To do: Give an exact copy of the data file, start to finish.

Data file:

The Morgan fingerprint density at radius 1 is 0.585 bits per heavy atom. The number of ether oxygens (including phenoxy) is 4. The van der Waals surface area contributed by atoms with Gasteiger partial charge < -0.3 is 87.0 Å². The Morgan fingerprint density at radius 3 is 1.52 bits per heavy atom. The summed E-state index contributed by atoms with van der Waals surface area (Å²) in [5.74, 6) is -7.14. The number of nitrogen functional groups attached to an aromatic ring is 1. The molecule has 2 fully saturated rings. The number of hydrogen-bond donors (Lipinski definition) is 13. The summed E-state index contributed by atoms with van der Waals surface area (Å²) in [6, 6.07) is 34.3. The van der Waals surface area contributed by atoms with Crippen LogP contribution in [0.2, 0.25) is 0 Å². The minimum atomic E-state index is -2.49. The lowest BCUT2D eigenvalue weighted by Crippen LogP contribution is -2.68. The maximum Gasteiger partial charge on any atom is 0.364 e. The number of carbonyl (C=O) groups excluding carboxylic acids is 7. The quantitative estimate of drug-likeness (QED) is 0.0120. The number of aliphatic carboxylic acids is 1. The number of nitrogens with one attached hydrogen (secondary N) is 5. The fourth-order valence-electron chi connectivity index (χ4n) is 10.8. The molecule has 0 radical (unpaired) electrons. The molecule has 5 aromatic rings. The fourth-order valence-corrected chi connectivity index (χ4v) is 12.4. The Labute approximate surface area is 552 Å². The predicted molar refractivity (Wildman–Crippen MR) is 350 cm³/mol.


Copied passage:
The Morgan fingerprint density at radius 1 is 0.585 bits per heavy atom. The number of ether oxygens (including phenoxy) is 4. The van der Waals surface area contributed by atoms with Gasteiger partial charge < -0.3 is 87.0 Å². The Morgan fingerprint density at radius 3 is 1.52 bits per heavy atom. The summed E-state index contributed by atoms with van der Waals surface area (Å²) in [5.74, 6) is -7.14. The number of nitrogen functional groups attached to an aromatic ring is 1. The molecule has 2 fully saturated rings. The number of hydrogen-bond donors (Lipinski definition) is 13. The summed E-state index contributed by atoms with van der Waals surface area (Å²) in [6, 6.07) is 34.3. The van der Waals surface area contributed by atoms with Crippen LogP contribution in [0.2, 0.25) is 0 Å². The minimum atomic E-state index is -2.49. The lowest BCUT2D eigenvalue weighted by Crippen LogP contribution is -2.68. The maximum Gasteiger partial charge on any atom is 0.364 e. The number of carbonyl (C=O) groups excluding carboxylic acids is 7. The quantitative estimate of drug-likeness (QED) is 0.0120. The number of aliphatic carboxylic acids is 1. The number of nitrogens with one attached hydrogen (secondary N) is 5. The fourth-order valence-electron chi connectivity index (χ4n) is 10.8. The molecule has 0 radical (unpaired) electrons. The molecule has 5 aromatic rings. The fourth-order valence-corrected chi connectivity index (χ4v) is 12.4. The Labute approximate surface area is 552 Å². The predicted molar refractivity (Wildman–Crippen MR) is 350 cm³/mol.